By Mary Welch

Myriad Genetics Inc. received a $24 million equity investment from an undisclosed European pharmaceutical company, with the proceeds being used to accelerate the development of colon cancer therapeutic compounds as well as advance its second-generation proteomics technologies.

"The deal was brought to us because this company was interested in making an investment with us," said William Hockett, Myriad's director of corporate communications. "While this company is a new investor, it is a collaborator of ours. So they have had a chance to see Myriad's operations, the programs we have in place and our technology. Obviously they wanted to be a part of it."

Myriad has American-based partners including Schering-Plough Corp., of Madison, N.J., and Eli Lilly and Co., of Indianapolis, and has four European pharmaceutical partners: Schering AG, of Berlin; F. Hoffmann-La Roche Ltd., of Basel, Switzerland; Bayer AG, of Leverkusen, Germany; and Novartis AG, of Basel.

The European investor received 300,000 shares of newly issued common stock at a 7.5 percent discount to the 15-day trailing average stock price.

"The deal was done two weeks ago when the stock was in the $80s," Hockett said. "Since then the stock has had a nice run so they must be very happy."

Myriad's stock (NASDAQ:MYGN) closed Thursday at $146.125, up $4.25.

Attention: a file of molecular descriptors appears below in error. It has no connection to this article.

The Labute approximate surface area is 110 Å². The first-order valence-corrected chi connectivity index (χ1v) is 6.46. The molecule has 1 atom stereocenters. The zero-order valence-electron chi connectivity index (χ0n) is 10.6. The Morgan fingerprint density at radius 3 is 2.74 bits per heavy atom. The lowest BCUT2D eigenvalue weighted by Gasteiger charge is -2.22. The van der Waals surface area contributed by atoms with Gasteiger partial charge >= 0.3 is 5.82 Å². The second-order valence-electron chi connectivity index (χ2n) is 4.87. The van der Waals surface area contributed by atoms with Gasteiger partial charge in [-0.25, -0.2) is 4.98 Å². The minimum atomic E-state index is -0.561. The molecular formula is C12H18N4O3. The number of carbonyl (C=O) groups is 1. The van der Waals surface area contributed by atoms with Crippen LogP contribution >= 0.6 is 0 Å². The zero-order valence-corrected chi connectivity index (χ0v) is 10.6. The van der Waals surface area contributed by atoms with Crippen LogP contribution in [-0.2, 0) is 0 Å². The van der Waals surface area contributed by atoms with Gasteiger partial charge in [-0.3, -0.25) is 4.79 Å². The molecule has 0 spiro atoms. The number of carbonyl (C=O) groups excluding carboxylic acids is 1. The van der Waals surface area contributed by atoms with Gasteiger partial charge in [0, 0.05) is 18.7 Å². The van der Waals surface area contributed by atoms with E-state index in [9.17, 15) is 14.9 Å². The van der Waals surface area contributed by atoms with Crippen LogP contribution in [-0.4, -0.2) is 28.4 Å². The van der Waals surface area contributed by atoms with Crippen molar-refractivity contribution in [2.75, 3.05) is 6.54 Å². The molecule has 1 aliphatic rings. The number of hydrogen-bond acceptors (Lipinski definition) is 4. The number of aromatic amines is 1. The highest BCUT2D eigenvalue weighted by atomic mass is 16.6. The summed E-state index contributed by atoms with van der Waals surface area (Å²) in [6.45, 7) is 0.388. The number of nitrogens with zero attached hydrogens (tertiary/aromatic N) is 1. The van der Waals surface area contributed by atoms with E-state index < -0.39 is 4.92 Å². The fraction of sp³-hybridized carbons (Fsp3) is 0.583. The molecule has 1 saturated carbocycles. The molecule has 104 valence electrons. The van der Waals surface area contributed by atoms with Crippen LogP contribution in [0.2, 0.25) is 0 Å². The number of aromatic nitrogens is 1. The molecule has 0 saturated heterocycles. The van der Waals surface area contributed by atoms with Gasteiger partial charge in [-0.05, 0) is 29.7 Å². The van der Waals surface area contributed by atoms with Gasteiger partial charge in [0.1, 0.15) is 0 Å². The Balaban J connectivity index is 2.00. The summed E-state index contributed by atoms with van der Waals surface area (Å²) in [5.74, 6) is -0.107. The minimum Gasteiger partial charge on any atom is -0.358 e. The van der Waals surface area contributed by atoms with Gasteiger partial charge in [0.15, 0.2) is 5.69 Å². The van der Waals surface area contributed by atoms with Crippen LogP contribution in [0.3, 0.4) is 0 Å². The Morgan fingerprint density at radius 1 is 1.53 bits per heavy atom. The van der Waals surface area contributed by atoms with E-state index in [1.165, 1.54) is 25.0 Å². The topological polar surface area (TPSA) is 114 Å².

The company has 10.7 million shares outstanding. Its 2000 fiscal year ends today, and the company will close the year with $85 million in cash.

Friedli Corporate Finance and Swissfirst Bank AG, both of Zurich, Switzerland, arranged the transaction.

Salt Lake City-based Myriad will use the proceeds to fund and accelerate the development of MPI-42511, or a closely related analogue, for the treatment of colon cancer. The compound has been shown to selectively kill human colon cancer in vitro. Testing in animals is slated to start within the next several weeks. MPI-42511 inhibits a key regulator protein in an important colon cancer pathway that is common to about 95 percent of all colon cancer cases, the company said.

"I would say it is our lead compound, and we're very excited about it and continue to be more interested and excited about it," Hockett said. "It is also a compound that we may take to the clinic ourselves. We can do a cancer trial program in a shorter and less expensive way than, say, an HIV trial."

Hockett said it was "a little bit early" to predict when an investigational new drug application might be filed.

The company's ability to raise the $24 million is a bit of a comfort after it was forced to withdraw its ambitious $327 million public offering. The company proposed selling 2 million shares at a time when the shares were worth $165.50 each. At the time of the withdrawal, the stock price was at $51.625. (See BioWorld Today, April 13, 2000, p. 1; and March 7, 2000, p. 1.)

"If the time is right at a later time, we might reconsider and try another offering," Hockett said.

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